‘CONSIGNING EDUCATION TO THE SCRAP HEAP!’ – Teacher training to be cut to six months

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Teachers marching for fair pay during national strike action in April last year
Teachers marching for fair pay during national strike action in April last year

government proposals to cut teacher training to just six months were condemned by unions yesterday as consigning the ‘vision of a world class education system to the scrap heap’.

The plans were unveiled by Prime Minister Brown in a wide-ranging public service reform paper called Working Together.

The paper also announced the fast-tracking of headships, under which someone can become a headteacher within four years of entering education, as well as the online rating of GPs, police, childcare and councils.

The Department for Children, Schools and Families said fast-track teacher training would be aimed at people with professional experience in areas such as the financial services or hi-tech industries.

Dr Mary Bousted, General Secretary of the Association of Teachers and Lecturers, responded: ‘It sounds like an employment scheme for unemployed bankers’.

She warned: ‘We have fought very hard to make this a graduate profession and I have grave doubts that you can accelerate teacher training like this.’

She added: ‘I’m becoming very worried about the plethora of different gimmicks and initiatives the government is coming out with – this looks very much like back-of-the-fag-packet stuff.’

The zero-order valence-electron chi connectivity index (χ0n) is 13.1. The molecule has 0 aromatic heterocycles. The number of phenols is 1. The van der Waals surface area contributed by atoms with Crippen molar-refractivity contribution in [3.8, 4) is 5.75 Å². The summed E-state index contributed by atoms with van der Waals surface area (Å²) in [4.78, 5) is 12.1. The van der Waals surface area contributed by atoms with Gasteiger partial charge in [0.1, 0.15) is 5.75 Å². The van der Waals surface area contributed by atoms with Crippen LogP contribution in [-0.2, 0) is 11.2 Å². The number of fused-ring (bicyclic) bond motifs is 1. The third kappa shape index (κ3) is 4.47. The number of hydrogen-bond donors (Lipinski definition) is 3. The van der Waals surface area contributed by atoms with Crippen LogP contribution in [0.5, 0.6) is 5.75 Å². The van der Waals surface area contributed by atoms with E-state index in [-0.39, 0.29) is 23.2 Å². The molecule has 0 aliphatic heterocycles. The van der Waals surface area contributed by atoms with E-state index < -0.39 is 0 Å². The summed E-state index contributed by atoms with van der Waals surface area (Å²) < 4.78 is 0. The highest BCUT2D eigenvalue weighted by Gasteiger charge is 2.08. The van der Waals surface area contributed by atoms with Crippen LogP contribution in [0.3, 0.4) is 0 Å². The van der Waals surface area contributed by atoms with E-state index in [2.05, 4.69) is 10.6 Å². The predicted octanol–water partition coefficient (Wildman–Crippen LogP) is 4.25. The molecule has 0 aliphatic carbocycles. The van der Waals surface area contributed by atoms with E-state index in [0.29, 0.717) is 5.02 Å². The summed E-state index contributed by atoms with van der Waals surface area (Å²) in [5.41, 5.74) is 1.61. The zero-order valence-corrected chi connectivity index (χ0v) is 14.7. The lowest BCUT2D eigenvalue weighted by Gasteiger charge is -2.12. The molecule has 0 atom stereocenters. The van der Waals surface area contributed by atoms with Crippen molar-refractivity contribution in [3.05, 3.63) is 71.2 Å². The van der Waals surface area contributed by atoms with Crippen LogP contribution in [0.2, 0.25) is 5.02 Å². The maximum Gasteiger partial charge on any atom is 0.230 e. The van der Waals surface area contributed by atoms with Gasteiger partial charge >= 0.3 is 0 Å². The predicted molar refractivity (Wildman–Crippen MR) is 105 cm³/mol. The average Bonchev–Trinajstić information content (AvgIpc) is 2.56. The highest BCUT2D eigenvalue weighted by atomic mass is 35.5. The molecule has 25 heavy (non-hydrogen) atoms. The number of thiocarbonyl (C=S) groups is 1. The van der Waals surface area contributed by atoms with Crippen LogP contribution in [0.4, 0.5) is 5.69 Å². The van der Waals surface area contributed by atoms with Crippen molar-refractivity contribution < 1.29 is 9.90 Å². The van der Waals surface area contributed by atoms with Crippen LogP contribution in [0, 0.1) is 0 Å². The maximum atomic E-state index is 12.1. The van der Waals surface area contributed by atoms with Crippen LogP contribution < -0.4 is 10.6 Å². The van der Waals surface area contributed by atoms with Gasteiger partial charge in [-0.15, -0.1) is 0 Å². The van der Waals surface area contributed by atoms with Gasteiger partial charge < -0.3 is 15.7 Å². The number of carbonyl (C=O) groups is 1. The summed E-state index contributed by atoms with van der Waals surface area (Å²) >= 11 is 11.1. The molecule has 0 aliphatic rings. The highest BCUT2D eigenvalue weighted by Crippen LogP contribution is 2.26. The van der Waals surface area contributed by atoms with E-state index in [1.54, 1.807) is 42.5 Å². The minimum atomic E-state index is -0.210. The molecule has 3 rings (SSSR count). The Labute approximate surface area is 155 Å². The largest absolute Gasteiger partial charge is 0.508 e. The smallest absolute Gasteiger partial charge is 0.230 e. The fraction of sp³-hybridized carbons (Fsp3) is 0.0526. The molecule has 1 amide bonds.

Chris Keates, General Secretary of the NASUWT, said: ‘Children and young people deserve to be taught by those who are in it for the duration, not refugees from business biding their time until something better comes along.’

Christine Blower, Acting General Secretary of the National Union of Teachers, said: ‘Training someone to be a teacher in six months is an ill-thought-out scheme that consigns Gordon Brown’s vision of a world class education system to the scrap-heap.’

She warned: ‘To bring in an entry route that does not provide a good grounding in theory will not only undermine the status of the profession but will also jeopardise the education of our children and young people.’

However, Schools Minister Jim Knight said: ‘Some of our very brightest mathematicians have gone into banking and, if we’ve got an opportunity to get some of the best mathematicians and put them in classrooms, properly trained and delivering for our children, then that has to be a good thing.’

As well as the changes to teacher training, Working Together said a website comparing council services will go live in May and a national crime map for England and Wales will be online by the end of 2009.

From this summer, patients can comment on GP and hospital services via the NHS Choices website and childcare providers can expect the same via a website from early next year.

Brown declared he was launching an ‘information revolution’.

He said: ‘We are ushering in a new world of accountability in which parents, patients and local communities shape the services they receive, ensuring all our public services respond not simply to the hand of government, but to the voice of local people.’